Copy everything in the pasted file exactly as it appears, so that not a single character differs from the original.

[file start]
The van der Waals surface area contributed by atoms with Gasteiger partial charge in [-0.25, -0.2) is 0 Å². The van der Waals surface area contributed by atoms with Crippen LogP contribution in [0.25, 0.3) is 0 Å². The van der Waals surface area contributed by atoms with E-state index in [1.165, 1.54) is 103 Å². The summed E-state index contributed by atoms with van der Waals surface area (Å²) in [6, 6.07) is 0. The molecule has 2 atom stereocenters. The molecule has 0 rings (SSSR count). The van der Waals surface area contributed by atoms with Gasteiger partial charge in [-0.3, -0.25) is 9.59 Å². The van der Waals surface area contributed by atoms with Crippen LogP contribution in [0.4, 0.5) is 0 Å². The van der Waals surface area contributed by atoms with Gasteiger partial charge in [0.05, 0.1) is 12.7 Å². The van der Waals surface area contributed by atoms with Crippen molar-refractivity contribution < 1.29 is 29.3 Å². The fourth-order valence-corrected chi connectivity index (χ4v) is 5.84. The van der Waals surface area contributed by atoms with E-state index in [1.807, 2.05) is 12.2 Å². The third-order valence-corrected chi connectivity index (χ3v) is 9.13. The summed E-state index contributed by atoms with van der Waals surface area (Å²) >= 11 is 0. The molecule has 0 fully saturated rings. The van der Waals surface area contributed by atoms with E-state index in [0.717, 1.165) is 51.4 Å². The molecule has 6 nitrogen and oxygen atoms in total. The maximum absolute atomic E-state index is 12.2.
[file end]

The van der Waals surface area contributed by atoms with Gasteiger partial charge in [-0.25, -0.2) is 0 Å². The van der Waals surface area contributed by atoms with Crippen LogP contribution in [0.25, 0.3) is 0 Å². The van der Waals surface area contributed by atoms with E-state index in [1.165, 1.54) is 103 Å². The summed E-state index contributed by atoms with van der Waals surface area (Å²) in [6, 6.07) is 0. The molecule has 2 atom stereocenters. The molecule has 0 rings (SSSR count). The van der Waals surface area contributed by atoms with Gasteiger partial charge in [-0.3, -0.25) is 9.59 Å². The van der Waals surface area contributed by atoms with Crippen LogP contribution in [0.4, 0.5) is 0 Å². The van der Waals surface area contributed by atoms with Gasteiger partial charge in [0.05, 0.1) is 12.7 Å². The van der Waals surface area contributed by atoms with Crippen molar-refractivity contribution < 1.29 is 29.3 Å². The fourth-order valence-corrected chi connectivity index (χ4v) is 5.84. The van der Waals surface area contributed by atoms with E-state index in [1.807, 2.05) is 12.2 Å². The third-order valence-corrected chi connectivity index (χ3v) is 9.13. The summed E-state index contributed by atoms with van der Waals surface area (Å²) >= 11 is 0. The molecule has 0 fully saturated rings. The van der Waals surface area contributed by atoms with E-state index in [0.717, 1.165) is 51.4 Å². The molecule has 6 nitrogen and oxygen atoms in total. The maximum absolute atomic E-state index is 12.2.